Elements of Marketing Mix

The service marketing mix is also referred to as the extended marketing mix and Is an essential part of the blueprint design of the service. Compared to the 4 Ps of a product marketing mix, the service marketing mix consists of 7 Ps. The service marketing mix simply said considers the service as a product itself. However, it adds 3 more P’s needed to deliver the best service.

Product: Kotler and Armstrong (2010) described the product as any tangible or intangible benefit provided to a market for attention and acquisition that fulfills the need of people. Tangible benefits are generally referred to as products, while intangible benefits are also referred to as services. Product and service are used interchangeably in the service sector (Preko2014). Khan and Mahmood (2014) stated that the product is described by quality, styling, characteristics, trademark, product width, and length. Service was described as a bundle of experience and performance capable of meeting customers’ needs higher than competitors (Akroush, 2011). Therefore, this description is limited to only service business, which cannot be applied to product marketing as compared to Kotler and Armstrong (2010), whose description is larger in scope. Ferrell and Hartline (2005) indicated that the product is at the heart of the strategy of the marketing mix because price, promotion, and place are not required without a product. Organizations, however, may vary from the competition by expanding the advantages of their services such as friendly and polite employees. (Khan and Mahmood, 2014).

Price: Price is the monetary value of a product in addition to benefit, for direct and indirect costs (Tan et al, 2009). Pricing can make a business or unmake it. If a price cannot cover the cost of producing the service or product, there will be a loss and inevitably the company will quit. But, if it continues if the price is very high for customers the company is likely to fold up (Tan et al,2009). Kotler (2003) stated that pricing is more an art than a science. He assumed that there is no fixed pricing solution; the best approach depends on the intent of pricing and other influential variables. Peter and Donnelly (2007) reported that prices are variables in their analysis, where consumers rely on more than other qualities in developing countries when making purchasing decisions. He also believed that prices could be adjusted whenever the need arose. Peter and Donnelly (2007) reported that Prices are variables in their analysis, where consumers rely on more than other qualities in developing countries when making purchasing decisions.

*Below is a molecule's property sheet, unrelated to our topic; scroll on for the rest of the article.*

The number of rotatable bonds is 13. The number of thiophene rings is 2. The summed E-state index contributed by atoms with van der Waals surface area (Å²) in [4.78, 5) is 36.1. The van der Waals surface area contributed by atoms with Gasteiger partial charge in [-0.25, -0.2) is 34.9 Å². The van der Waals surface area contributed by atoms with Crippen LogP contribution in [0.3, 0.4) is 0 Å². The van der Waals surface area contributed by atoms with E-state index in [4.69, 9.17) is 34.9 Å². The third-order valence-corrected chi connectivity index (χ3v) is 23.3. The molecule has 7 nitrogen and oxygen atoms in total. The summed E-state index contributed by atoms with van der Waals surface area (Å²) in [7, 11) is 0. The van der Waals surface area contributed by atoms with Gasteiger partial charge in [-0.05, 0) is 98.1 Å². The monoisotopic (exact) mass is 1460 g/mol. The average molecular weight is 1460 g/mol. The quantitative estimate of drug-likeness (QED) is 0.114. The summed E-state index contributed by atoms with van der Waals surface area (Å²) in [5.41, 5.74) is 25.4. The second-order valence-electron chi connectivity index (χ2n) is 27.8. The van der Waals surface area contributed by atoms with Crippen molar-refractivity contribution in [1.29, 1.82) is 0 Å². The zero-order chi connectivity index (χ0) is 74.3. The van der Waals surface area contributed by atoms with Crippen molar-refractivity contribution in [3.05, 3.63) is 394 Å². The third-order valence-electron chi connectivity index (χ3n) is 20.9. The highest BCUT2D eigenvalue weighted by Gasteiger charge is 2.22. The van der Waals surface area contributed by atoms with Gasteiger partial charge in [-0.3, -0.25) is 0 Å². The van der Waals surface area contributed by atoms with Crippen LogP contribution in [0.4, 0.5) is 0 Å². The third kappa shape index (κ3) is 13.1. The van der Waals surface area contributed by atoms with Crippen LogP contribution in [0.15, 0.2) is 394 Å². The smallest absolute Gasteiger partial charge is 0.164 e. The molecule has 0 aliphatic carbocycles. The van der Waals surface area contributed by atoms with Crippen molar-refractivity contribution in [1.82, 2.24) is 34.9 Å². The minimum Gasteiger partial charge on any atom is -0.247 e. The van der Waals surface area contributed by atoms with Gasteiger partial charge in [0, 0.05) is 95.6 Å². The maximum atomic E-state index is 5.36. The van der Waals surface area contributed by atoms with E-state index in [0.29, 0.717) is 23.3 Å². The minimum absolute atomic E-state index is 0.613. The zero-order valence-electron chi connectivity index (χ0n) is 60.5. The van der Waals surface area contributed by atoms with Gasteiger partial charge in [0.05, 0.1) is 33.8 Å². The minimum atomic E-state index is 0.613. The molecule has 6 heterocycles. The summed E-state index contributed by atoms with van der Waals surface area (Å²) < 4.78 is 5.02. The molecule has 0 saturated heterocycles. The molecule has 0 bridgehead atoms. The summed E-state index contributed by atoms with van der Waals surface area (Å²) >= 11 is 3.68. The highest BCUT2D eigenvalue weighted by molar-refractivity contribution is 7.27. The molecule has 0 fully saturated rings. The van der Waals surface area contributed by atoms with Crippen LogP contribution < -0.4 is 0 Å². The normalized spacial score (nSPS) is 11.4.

Place: The place is the main aspect of the company (Tan et al, 2009). Companies choose the location where they can easily access their customers. In terms of the service industry, convenience of location plays a major role in customer choice. Kotler and Keller (2009) have identified a distribution channel (or place) as the collection of actions of the company involving the delivery of goods or services to the final consumer. Kotler and Armstrong (2010) argue that distribution systems are essentially a series of activities aimed at moving products from suppliers to consumers.

Promotion: Kotler and Armstrong (2010) submitted that promotion is the process of telling consumers to be aware of the product or services, and what they can do to help them. Promotion mix is a combination of advertisement, personal sales, marketing promotion, public relations and techniques for direct marketing (Mahmood et al, 2014). Cannon et al(2008) stated that the aims of promotion are differentiating, reminding, informing, and persuading. Kurt et al(2006) also stated that objectives of promotion are to inform, to persuade and to influence the buying decision of the customer.